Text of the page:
Finally, to brands doing business with Wizkid and Wizkid, Linda has a powerful platform. I believe over 10million visits per month if not substantially more. When people now type Wizkid in Google, the search results will likely bring up a headline or stories that include his threat of an assault against her. Pepsi, Essence, Tinie Tempah, Sunday Are and any brand or persons doing business with Wizkid, if you have kept silent because you were all about the money, you can no longer keep silent. Advise your client and/or artist to issue a public apology for his actions because his actions will affect your bottom line, guaranteed. Also, if you are a true music business head, then you know or should know that Wizkid collaborating with Drake where he sings the bridge to the now popular song ‘One Dance,’ further underscores why he should apologize. He is now on a global platform and his actions make him susceptible as a potential defendant, as well as you and your brands depending on how your brands are attached to him. He has money, you have money. Lawyers love that and so do potential litigants if your client or talent injures a Plaintiff who decides to fight him all the way through the legal court system whether here in the U.S., UK or Nigeria. In this instance, Linda has chosen the criminal court route and charges are yet to be filed by the Prosecutor’s office. But there is also remedy through the civil court system. Brands and individuals wise up. This is not a joke or something you can or should ignore. This is global music business and is very much  about your money and also doing the right thing. Get your talent to get his act and house in order. Start first with him issuing an official apology.

WizkidEssenceMusicFestival
-Ms.Uduak

By the way, this is NOT the first time Wizkid has done this. It is becoming a pattern and practice. He did this in the SAEON dispute where he said on video that he would “beat” Saeon over the alleged contract dispute he had with her. He also had a dispute with Samklef addressed it and did not threaten violence. For the female artist Saeon, he threatened violence. “This matter if we talk am too much, I fit beat Saeon for this camera.”

[sc_embed_player fileurl=”http://traffic.libsyn.com/africamusiclaw/AML022SaeononWizkidContractDispute.mp3″]

Saeon EP

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Linda Ikeji Explains Why She Went to the Police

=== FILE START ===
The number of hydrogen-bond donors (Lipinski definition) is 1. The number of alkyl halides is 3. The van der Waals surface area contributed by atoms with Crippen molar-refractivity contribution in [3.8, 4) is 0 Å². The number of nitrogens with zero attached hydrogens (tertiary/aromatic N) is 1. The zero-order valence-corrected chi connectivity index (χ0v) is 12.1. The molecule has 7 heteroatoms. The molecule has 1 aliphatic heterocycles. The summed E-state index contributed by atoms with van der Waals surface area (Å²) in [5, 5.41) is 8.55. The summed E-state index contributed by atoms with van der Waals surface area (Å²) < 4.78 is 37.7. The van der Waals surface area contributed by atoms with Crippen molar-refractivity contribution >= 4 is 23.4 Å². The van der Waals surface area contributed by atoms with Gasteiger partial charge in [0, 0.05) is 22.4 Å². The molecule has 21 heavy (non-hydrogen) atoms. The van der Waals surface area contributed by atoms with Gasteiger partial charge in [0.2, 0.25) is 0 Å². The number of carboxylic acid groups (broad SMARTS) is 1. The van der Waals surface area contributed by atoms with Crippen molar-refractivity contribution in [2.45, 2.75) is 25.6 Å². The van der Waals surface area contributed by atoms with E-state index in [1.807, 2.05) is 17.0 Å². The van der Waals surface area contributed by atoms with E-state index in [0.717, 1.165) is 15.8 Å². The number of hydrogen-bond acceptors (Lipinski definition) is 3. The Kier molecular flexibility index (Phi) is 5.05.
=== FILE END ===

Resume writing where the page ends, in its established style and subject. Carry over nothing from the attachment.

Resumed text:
“I’m sure many of you have read that the police is now involved in my issue with Wizkid. Yes, I reported his public threat to me two Sundays ago to the Lagos State Commissioner of Police and I want to explain why I did it! Please pay attention and keep an open mind.

I’ve read a lot online from people saying I don’t like Wizkid. Even Wizkid himself thinks I don’t like him. Why he or anyone would think so is puzzling to me to be honest. Apart from his achievements after he started insulting me online a few weeks ago…everything else, every succees Wizkid has recorded in the last 3/4 years is on LIB. All the awards, all the record breaking feats, his sold out concerts, his foreign magazine features, and collaborations, everything that has built him up to the young man he is today is on LIB. Please verify! Search my blog. Please continue…

I was a huge Wizkid fan. The only song I danced harder to than his ‘Dance For Me’ track was Fuse ODG’s ‘Antenna and Kiss Daniel & DJ Shabzy’s Raba. So, no, I had no dislike for Wizkid. But about a year ago, I noticed his indirect snide remarks at me…and when some other music star beefed with me, Wizkid showed his support and made disrespectful comments. That was when I noticed he had issues with me… but that didn’t stop me from writing about him and celebrating him.

Now to the issue at hand. When I reported that he was served quit notice at his Lekki home, I stated fact and I didn’t write it out of malice. It’s not everyday you get exclusive stories…and I’m sure any other blogger who got the story first would also have published it. So, there was no beef, I was just doing my job. A day or so after I wrote this story, Wizkid went on my instagram page to call me names and lied that I slept with some director of his…which I have said before is 1000% lies! But the insult and lies is not why the police is now involved.

Here’s the thing; You can insult me, insult my family, call me any names you like, even lie that I slept with your forefathers…but don’t threaten me. If you threaten me, I will act!